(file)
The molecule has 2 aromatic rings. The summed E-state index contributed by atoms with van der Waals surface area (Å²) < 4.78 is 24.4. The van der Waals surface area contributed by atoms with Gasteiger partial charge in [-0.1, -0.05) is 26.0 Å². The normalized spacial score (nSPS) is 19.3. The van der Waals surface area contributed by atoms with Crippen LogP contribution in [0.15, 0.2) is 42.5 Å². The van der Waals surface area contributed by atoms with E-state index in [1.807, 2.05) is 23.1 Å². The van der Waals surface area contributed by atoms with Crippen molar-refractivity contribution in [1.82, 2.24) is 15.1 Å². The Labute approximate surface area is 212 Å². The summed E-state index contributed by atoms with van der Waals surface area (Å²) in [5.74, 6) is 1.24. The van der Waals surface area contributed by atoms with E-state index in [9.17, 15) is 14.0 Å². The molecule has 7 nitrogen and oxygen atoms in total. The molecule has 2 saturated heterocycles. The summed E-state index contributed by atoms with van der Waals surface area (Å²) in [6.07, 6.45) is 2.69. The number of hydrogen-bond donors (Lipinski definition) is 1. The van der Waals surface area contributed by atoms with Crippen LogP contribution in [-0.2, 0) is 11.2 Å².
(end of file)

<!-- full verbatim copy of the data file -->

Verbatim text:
The molecule has 2 aromatic rings. The summed E-state index contributed by atoms with van der Waals surface area (Å²) < 4.78 is 24.4. The van der Waals surface area contributed by atoms with Gasteiger partial charge in [-0.1, -0.05) is 26.0 Å². The normalized spacial score (nSPS) is 19.3. The van der Waals surface area contributed by atoms with Crippen LogP contribution in [0.15, 0.2) is 42.5 Å². The van der Waals surface area contributed by atoms with E-state index in [1.807, 2.05) is 23.1 Å². The van der Waals surface area contributed by atoms with Crippen molar-refractivity contribution in [1.82, 2.24) is 15.1 Å². The Labute approximate surface area is 212 Å². The summed E-state index contributed by atoms with van der Waals surface area (Å²) in [5.74, 6) is 1.24. The van der Waals surface area contributed by atoms with E-state index in [9.17, 15) is 14.0 Å². The molecule has 7 nitrogen and oxygen atoms in total. The molecule has 2 saturated heterocycles. The summed E-state index contributed by atoms with van der Waals surface area (Å²) in [6.07, 6.45) is 2.69. The number of hydrogen-bond donors (Lipinski definition) is 1. The van der Waals surface area contributed by atoms with Crippen LogP contribution in [-0.2, 0) is 11.2 Å².